I woke finally to an empty cup and a terrible thirst in the dark of the night. The floor was cold beneath my feet, my empty stomach twisting until I coughed up foam and spat it into a wash basin. The cool air smelled clean when I opened the door, and I went out into it free of my hood.
The water ran cold from the spring. It tasted of nothing, of night, I suppose, of iron, and my own dirty hands. My innards resisted it at first, but I drank it anyway, drank my fill and then some. I sat back on the ground, lay back and stared up into the sky. I’d slept my way through the banishment of the moon and she was on the rise, a fine silver crescent high in the sky. Stars dappled the night around her. Still unclear of mind, I believed they fell around me, burning streaks of light as the world spun forward through them.
It was not the stars that spoke to me in the dark though. Far past the realm of thought and voice, something else waited for me. A jolt, the fear prey feels when the predator nears, the thrill that runs through the predator’s bones like lightening returning from ground to sky. In a forest overrun with a thousand beating hearts, just one sounded in time with mine.
I drew a deep breath, as if I might catch the scent of her on the breeze. Only the scent of moon lilies there, sweet and toothless.
A royal right, its violation punishable by the executioner’s axe. But must one live by the rules of the sun if one is a creature of the moon? Or what if one belongs to neither, living instead among those animals who shun both night and day for the slivers of time between the two? Whose right rules those creatures, I ask you?
I packed light the next morning. The land was generous this time of year, and my own needs few. I would bring the slip behind the mare to carry the great spear, and that would be trouble enough. A single spear, for I’d have only one chance to place it right.
Before saddling my mare, I went looking for Jonas. He was not in the kennels, nor was he working in the garden outside of his cottage. His cottage was larger than mine, the one his family had lived in since his great-grandfather’s time, its walls covered in vines given to dangling blue bells which swayed with the movement of the bees inside. I went to the door, knocked, listened to the scuff of chair legs drawn across a stone floor.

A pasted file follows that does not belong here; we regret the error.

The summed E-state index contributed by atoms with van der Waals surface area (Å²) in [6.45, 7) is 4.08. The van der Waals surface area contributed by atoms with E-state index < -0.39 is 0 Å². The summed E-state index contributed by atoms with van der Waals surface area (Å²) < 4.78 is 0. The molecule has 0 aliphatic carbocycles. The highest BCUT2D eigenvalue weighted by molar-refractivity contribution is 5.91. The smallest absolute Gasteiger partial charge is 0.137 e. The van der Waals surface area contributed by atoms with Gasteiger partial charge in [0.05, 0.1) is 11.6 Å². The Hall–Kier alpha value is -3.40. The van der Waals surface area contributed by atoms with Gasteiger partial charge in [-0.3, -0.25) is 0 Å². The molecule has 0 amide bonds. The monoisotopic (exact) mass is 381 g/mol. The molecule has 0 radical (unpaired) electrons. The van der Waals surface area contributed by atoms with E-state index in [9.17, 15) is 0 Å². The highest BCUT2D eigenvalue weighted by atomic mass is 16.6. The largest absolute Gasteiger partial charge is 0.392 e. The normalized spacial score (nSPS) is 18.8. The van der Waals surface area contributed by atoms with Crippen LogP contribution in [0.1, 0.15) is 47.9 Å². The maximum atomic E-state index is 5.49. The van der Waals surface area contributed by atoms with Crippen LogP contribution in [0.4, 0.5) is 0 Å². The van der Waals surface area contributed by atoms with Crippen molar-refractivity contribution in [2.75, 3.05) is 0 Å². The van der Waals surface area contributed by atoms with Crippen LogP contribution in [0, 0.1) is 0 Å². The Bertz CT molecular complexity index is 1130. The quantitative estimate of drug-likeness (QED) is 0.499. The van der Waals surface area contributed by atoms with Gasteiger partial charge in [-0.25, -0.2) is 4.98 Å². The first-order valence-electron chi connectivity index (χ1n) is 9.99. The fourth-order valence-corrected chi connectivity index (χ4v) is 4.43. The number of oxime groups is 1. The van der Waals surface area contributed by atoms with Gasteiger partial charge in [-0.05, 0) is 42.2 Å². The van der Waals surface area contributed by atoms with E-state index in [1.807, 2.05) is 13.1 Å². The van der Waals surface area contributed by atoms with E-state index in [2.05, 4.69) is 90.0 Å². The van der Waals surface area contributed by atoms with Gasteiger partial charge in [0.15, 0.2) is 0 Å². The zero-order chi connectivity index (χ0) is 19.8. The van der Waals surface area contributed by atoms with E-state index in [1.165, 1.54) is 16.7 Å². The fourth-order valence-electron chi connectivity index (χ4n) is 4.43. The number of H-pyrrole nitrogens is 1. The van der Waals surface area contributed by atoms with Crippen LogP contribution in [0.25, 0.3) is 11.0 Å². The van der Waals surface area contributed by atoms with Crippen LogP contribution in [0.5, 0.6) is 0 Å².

It was not Jonas who opened the door. The woman before me shared his sea-foam eyes, but wore her russet hair in a plait running long down her back. There was a blue smudge on her nose, her fingertips stained blue as well.
“You’ve caught me a mess,” she said. I’d never seen his sister’s face anything but solemn, save in the moments I’d witnessed from a distance, as she worked among her herb beds with her children and shared their laughter there. “You’ll be looking for Jonas. I’m afraid he’s away.”
She brushed a few loose hairs back from her face with the back of her wrist, wrinkled her nose as she looked up at the sky. “He’s gone to collect a gift of hounds given the King in honor of his coming wedding.”
I could smell the virilium on her—sweet, fruity, a woman’s herb. A woman’s smell. It freshened the stale sweat of my hood. “Will you tell him I’ll be away. No more than a few days, I expect. I’ll be taking the ashen bitch, tell him.”
“Aye.” She raised her arm again, this time held it against her forehead. “Are you not well, Master Huntsman?”
My mother had used virilium when I was a child. She’d kept a plant of it by the back door, and had broken off twigs to chew when her monthly pains plagued her. I could remember the way it had tinted her teeth blue, her gums gone pale as a drowned man’s. No tincture for her, no fine stoppered bottle.
“I am fine, Mistress Healer. It’s a small matter I must attend to, nothing more.”
“Be well,” she said.
“You as well.”
She didn’t move as I left, for I didn’t hear the door close until I had passed the corner of the kennels. There was something in the way she’d stood, in the arch of her eyebrows, that suggested she’d something more to say.
Or perhaps it was I who longed to speak. My mare snorted at me as I combed her forelock smooth, but once I had finished she rested her head against mine. “Deep down,” I whispered to her. “Deep down, beneath all the testing and the stubbornness and the foolishness…beneath it all you have no love for me, do you?”
She nipped idly at my neck, her nostrils flared, and I pushed her away. Twice she shied as I hitched the slip, once catching my fingers between the wooden spar and the leather. I cursed her and held the bloody nail in my mouth. When I finally mounted though, she was quiet and steady, and I loosed the reins as we rode out through the meadow, my thoughts blessedly free of anything but the motion of her stride and the sun on my back and the freedom of pleasing no one but myself.